In the space of two years, the Cayman Islands Court of Appeal (CICA) and Irish High Court have reached opposite conclusions on an interesting legal issue in relation to the ability to assert litigation privilege over certain evidence.
The CICA decided that there is no privilege in a finalised witness statement that has been served on the other party. Subsequently, although it considered the CICA decision, the Irish High Court came to a different conclusion and held that witness statements do not lose their privileged status at the time of service. This article looks at the policy rationale behind both decisions and analyses the current state of the law in respect of this critically-important area of legal practice.
What is the scope of litigation privilege?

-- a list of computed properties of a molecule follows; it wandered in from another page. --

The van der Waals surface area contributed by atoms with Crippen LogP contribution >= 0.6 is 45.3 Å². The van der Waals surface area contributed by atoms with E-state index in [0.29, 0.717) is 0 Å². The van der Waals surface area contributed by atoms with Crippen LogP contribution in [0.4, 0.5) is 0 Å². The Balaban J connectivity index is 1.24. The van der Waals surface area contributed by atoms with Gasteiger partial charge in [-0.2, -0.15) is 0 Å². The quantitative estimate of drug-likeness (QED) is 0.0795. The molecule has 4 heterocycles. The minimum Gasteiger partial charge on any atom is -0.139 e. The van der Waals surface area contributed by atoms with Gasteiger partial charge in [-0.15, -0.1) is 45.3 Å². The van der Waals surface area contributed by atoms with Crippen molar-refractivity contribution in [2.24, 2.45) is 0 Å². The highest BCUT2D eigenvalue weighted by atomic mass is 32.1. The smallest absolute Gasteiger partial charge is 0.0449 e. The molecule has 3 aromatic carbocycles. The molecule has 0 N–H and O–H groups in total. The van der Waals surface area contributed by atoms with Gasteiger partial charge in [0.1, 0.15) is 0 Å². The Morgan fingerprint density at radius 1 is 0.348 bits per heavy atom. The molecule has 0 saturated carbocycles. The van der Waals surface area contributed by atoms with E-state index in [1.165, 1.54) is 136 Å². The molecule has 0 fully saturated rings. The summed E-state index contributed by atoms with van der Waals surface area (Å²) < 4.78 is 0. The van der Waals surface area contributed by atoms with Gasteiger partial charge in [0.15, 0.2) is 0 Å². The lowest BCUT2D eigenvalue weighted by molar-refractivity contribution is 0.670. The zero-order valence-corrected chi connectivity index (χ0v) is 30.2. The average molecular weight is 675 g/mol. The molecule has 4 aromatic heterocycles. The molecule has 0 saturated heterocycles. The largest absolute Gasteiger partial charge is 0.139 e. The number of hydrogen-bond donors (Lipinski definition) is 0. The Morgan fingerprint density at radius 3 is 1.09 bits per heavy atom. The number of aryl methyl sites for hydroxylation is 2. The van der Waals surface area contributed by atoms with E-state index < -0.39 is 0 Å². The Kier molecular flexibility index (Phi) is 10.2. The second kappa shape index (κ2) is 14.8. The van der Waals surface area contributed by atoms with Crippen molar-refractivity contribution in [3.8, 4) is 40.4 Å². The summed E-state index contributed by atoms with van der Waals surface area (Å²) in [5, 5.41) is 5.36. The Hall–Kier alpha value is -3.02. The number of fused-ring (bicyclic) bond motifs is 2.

Litigation privilege is an important concept which allows parties to prepare for litigation while being open with their legal counsel. The parameters of the protections afforded by litigation privilege are sometimes difficult to determine, as competing policy considerations are often at play.
On one hand, as Lord Rodger of Earlsferry emphasised in Three Rivers DC v Bank of England (No 6), it is crucial that each party is free to prepare its case as fully as possible without the risk that an opponent will be able to recover the material generated by is preparations. However, on the other, the general public has an interest in access to justice with the benefit of full disclosure and transparency.